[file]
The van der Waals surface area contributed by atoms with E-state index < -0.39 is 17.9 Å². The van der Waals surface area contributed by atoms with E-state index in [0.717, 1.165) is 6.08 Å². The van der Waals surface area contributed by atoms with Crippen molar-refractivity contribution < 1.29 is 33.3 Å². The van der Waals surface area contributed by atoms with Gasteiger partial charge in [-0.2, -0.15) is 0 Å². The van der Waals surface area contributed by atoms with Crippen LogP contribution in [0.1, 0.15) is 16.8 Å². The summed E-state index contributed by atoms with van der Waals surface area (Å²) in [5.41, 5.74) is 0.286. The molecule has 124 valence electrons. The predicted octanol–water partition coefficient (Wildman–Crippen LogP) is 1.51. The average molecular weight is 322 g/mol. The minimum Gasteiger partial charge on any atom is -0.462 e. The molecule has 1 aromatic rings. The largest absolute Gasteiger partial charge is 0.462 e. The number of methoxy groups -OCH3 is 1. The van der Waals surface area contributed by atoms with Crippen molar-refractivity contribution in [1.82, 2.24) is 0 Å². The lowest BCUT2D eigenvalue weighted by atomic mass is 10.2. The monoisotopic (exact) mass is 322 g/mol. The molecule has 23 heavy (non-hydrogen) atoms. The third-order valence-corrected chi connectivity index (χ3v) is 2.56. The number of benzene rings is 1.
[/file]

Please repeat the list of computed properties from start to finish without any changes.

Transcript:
The van der Waals surface area contributed by atoms with E-state index < -0.39 is 17.9 Å². The van der Waals surface area contributed by atoms with E-state index in [0.717, 1.165) is 6.08 Å². The van der Waals surface area contributed by atoms with Crippen molar-refractivity contribution < 1.29 is 33.3 Å². The van der Waals surface area contributed by atoms with Gasteiger partial charge in [-0.2, -0.15) is 0 Å². The van der Waals surface area contributed by atoms with Crippen LogP contribution in [0.1, 0.15) is 16.8 Å². The summed E-state index contributed by atoms with van der Waals surface area (Å²) in [5.41, 5.74) is 0.286. The molecule has 124 valence electrons. The predicted octanol–water partition coefficient (Wildman–Crippen LogP) is 1.51. The average molecular weight is 322 g/mol. The minimum Gasteiger partial charge on any atom is -0.462 e. The molecule has 1 aromatic rings. The largest absolute Gasteiger partial charge is 0.462 e. The number of methoxy groups -OCH3 is 1. The van der Waals surface area contributed by atoms with Crippen molar-refractivity contribution in [1.82, 2.24) is 0 Å². The lowest BCUT2D eigenvalue weighted by atomic mass is 10.2. The monoisotopic (exact) mass is 322 g/mol. The molecule has 23 heavy (non-hydrogen) atoms. The third-order valence-corrected chi connectivity index (χ3v) is 2.56. The number of benzene rings is 1.